Berry phases are known to occur for a spin 1/2 in a slowly varying magnetic field in quantum mechanics, and for the polarization of light in a gently twisted optical fiber in classical optics. Such Berry phases take on continuous values. I describe two systems in which Berry phases are topologically quantized to discrete values: (1) cold atoms in accelerated optical lattices, and (2) dissipative two level systems coupled to radiation with a slowly varying phase offset.
(1) Cold atoms in accelerated optical lattices have been used to simulate Bloch oscillations, which would occur for electrons in solids with applied electric fields but usually their relaxation times are too short. Bloch oscillations occur because of the translational symmetry of the lattice, which guarantees that the wave function in one energy band is periodic in quasimomentum. However, crystallographic symmetries of the lattice may entangle multiple energy bands, in which case it becomes questionable if the wave function is periodic at all. I will discuss that it can be–due to a symmetry-quantization of Berry phases–which then results in period-multiplied Bloch oscillations.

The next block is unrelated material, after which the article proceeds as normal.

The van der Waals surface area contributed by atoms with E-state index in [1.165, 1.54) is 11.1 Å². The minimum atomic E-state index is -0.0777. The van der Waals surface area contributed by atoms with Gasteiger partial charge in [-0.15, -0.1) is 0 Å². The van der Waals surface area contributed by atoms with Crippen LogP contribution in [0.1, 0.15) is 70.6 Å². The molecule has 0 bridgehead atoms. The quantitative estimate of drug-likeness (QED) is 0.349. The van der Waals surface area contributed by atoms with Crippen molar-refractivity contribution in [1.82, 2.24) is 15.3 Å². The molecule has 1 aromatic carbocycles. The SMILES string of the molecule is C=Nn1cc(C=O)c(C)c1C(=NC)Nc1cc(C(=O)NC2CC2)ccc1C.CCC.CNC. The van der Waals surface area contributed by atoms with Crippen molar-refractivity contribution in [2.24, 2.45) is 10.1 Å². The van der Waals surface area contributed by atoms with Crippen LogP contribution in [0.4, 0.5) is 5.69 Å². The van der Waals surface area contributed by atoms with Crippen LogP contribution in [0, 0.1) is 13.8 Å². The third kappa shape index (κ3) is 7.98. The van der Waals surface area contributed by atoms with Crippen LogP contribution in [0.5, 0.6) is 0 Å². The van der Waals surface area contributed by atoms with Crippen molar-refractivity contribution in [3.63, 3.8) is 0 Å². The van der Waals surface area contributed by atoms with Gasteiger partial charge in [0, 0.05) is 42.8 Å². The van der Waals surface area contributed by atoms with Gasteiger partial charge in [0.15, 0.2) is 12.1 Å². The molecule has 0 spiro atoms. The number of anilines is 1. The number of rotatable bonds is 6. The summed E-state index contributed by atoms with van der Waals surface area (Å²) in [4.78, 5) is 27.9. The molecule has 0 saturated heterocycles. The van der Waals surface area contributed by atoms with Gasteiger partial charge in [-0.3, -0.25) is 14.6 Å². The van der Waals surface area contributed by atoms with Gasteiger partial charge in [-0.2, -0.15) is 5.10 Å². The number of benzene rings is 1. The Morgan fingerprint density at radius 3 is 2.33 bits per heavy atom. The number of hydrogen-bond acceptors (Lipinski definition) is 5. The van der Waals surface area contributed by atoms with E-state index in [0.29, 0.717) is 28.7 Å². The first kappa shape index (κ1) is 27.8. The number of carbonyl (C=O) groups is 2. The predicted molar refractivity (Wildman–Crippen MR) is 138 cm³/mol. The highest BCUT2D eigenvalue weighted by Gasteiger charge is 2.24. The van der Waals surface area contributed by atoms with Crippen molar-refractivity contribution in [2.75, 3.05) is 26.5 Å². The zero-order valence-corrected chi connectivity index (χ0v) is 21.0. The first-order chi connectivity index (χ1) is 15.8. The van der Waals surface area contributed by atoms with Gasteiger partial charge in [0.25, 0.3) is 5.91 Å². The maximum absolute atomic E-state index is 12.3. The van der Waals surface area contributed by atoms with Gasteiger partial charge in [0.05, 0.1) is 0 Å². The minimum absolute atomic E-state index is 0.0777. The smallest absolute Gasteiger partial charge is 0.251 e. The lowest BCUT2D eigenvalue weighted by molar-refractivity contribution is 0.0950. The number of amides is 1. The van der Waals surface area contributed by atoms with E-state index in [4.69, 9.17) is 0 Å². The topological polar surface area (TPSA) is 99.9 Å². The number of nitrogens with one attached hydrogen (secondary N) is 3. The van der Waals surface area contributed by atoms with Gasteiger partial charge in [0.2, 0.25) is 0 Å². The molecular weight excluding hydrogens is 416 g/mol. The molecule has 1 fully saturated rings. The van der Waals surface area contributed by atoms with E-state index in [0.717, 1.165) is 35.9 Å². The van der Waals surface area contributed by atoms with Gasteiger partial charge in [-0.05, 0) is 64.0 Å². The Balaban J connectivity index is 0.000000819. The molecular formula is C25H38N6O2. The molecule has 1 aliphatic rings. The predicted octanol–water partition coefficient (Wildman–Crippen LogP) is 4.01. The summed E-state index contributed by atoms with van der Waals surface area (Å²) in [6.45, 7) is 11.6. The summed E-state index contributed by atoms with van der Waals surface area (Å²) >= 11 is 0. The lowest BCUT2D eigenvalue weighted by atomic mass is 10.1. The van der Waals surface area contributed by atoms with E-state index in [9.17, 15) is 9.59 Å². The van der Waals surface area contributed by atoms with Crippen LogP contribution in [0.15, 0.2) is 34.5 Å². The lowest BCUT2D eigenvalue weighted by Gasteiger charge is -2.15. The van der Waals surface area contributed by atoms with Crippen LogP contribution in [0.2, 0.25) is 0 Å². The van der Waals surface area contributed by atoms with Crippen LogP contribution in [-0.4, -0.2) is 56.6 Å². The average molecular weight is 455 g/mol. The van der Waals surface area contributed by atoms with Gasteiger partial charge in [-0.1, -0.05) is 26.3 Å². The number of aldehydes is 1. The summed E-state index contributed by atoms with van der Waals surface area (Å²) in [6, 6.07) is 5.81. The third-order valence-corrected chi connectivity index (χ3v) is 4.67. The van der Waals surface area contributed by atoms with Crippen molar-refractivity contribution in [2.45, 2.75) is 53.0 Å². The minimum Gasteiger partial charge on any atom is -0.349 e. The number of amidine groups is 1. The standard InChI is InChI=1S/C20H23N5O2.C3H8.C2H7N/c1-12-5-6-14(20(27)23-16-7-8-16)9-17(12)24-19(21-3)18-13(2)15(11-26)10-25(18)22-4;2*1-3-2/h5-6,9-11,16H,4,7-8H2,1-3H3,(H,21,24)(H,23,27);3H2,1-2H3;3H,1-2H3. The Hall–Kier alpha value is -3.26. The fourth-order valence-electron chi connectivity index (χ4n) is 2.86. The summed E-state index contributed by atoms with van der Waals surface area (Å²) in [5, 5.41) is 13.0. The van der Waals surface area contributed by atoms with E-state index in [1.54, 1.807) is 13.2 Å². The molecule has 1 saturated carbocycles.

(2) A dissipative two level system coupled to radiation could describe two optomechanically coupled normal modes of a dielectric membrane or a microwave-driven superconducting quantum bit. By modeling the dynamics with a non-Hermitian Hamiltonian, we find that for a certain driving frequency and strength, the Hamiltonian is no longer diagonalizable. At such an exceptional point, striking differences to Hermitian dynamics take place. After a transient time, the unique eigenvector locks the relative amplitudes between the two-level states. Additionally, if the phase of such a drive is slowly varied around a cycle, a Berry phase of exactly π is acquired.